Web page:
Sanofi’s Barollier declined to say what Shantha’s sales would be this year or next.
Seamus Fernandez, an analyst at Leerink Swann & Co., cut his 2010 revenue forecast for Shantha in June to zero from 105 million euros, and lowered his predictions for the next five years as well.
Sanofi has a mostly good track record in licensing or buying new medicines, Andrew Baum, an analyst at Morgan Stanley, wrote in a report last month. “The Shantha acquisition remains the only obvious soft spot in the company’s in-licensing campaign,” he wrote.
The manufacturing snag is manageable for Sanofi, said Jerome Forneris, who helps manage $11 billion, including Sanofi shares, at Banque Martin Maurel in Marseille, France.
“Sanofi Pasteur is one of the world’s biggest vaccine makers,” Forneris said in a Nov. 10 phone interview. “They have in-house experts who know how to solve these kinds of problems. Vaccine making is a complicated process and problems of this kind do pop up every once in a while.”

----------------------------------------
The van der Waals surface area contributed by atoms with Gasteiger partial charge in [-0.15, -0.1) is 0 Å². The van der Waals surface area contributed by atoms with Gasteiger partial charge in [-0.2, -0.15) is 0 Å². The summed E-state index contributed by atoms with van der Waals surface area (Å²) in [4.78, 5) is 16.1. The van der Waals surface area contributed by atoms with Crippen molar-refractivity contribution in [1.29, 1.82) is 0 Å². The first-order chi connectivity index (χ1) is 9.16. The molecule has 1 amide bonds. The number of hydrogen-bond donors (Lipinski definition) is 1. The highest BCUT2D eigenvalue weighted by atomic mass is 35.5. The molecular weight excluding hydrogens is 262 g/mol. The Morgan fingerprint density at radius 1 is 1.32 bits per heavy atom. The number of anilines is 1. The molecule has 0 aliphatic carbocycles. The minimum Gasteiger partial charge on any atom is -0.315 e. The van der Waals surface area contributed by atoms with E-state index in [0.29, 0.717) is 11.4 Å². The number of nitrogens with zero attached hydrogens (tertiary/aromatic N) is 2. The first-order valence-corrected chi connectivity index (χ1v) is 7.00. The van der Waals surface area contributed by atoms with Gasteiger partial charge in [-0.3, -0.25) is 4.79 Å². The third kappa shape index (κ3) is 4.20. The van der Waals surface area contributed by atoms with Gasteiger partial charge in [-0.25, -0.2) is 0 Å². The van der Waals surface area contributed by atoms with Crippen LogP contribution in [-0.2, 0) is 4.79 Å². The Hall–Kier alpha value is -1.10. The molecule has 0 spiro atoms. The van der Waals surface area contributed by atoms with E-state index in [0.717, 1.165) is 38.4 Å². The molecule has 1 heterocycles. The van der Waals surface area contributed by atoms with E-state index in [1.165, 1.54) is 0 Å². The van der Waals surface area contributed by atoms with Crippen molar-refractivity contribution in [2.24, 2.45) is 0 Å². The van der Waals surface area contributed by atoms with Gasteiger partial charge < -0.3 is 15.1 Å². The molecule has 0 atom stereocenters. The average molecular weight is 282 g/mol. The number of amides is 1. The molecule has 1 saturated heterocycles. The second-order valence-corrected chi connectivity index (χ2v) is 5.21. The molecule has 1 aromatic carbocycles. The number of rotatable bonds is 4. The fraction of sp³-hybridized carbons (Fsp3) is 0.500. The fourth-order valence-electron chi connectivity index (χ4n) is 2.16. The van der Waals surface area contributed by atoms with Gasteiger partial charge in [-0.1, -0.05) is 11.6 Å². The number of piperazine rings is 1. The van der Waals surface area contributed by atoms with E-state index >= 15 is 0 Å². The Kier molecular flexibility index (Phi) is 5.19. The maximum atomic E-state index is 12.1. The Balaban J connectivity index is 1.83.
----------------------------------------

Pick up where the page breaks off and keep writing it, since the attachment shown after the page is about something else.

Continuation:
Shan5 isn’t the only pentavalent vaccine facing problems. Crucell NV halted production of the competing Quinvaxem last month because of a microbiological contamination at the South Korea plant making the product. Leiden, Netherlands-based Crucell reported a third-quarter loss on Nov. 9 after writing down the value of Quinvaxem inventories. The company said it expected to resume output “in the coming weeks.”
GlaxoSmithKline Plc, Panacea Biotec and the Serum Institute of India are the other makers of pentavalent vaccines approved by the WHO. The lack of Shan5 and Quinvaxem hasn’t caused shortages so far, according to Alison Brunier, a spokeswoman for the agency.
Unicef awarded contracts to supply the vaccine for a three- year period, from 2010 to 2012, according to Joan Howe, a spokeswoman for the agency. The organization may need to buy more supply for use in 2012, she said. In 2012, Unicef also will begin seeking bids for the next multi-year contracts that commence in 2013, she said. Sanofi expects to be able to bid for those multi-year contracts, Barollier said.